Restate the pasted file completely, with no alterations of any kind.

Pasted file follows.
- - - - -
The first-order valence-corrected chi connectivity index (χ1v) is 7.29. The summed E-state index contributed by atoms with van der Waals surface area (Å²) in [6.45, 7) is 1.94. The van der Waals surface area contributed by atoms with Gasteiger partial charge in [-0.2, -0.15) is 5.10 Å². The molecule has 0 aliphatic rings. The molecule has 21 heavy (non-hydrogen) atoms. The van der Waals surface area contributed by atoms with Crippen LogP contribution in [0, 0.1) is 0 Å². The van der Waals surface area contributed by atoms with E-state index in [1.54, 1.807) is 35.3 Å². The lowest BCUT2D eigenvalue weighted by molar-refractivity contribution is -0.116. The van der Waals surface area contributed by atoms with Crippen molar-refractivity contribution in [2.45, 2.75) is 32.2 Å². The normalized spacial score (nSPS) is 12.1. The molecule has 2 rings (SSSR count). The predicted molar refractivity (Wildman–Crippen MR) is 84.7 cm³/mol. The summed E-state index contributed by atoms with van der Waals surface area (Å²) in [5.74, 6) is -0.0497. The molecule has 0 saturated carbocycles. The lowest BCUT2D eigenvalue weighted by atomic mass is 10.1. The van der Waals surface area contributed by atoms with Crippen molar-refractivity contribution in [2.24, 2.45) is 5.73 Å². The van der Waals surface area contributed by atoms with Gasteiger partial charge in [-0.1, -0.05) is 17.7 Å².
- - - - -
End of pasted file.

The first-order valence-corrected chi connectivity index (χ1v) is 7.29. The summed E-state index contributed by atoms with van der Waals surface area (Å²) in [6.45, 7) is 1.94. The van der Waals surface area contributed by atoms with Gasteiger partial charge in [-0.2, -0.15) is 5.10 Å². The molecule has 0 aliphatic rings. The molecule has 21 heavy (non-hydrogen) atoms. The van der Waals surface area contributed by atoms with Crippen LogP contribution in [0, 0.1) is 0 Å². The van der Waals surface area contributed by atoms with E-state index in [1.54, 1.807) is 35.3 Å². The lowest BCUT2D eigenvalue weighted by molar-refractivity contribution is -0.116. The van der Waals surface area contributed by atoms with Crippen molar-refractivity contribution in [2.45, 2.75) is 32.2 Å². The normalized spacial score (nSPS) is 12.1. The molecule has 2 rings (SSSR count). The predicted molar refractivity (Wildman–Crippen MR) is 84.7 cm³/mol. The summed E-state index contributed by atoms with van der Waals surface area (Å²) in [5.74, 6) is -0.0497. The molecule has 0 saturated carbocycles. The lowest BCUT2D eigenvalue weighted by atomic mass is 10.1. The van der Waals surface area contributed by atoms with Crippen molar-refractivity contribution in [2.24, 2.45) is 5.73 Å². The van der Waals surface area contributed by atoms with Gasteiger partial charge in [-0.1, -0.05) is 17.7 Å².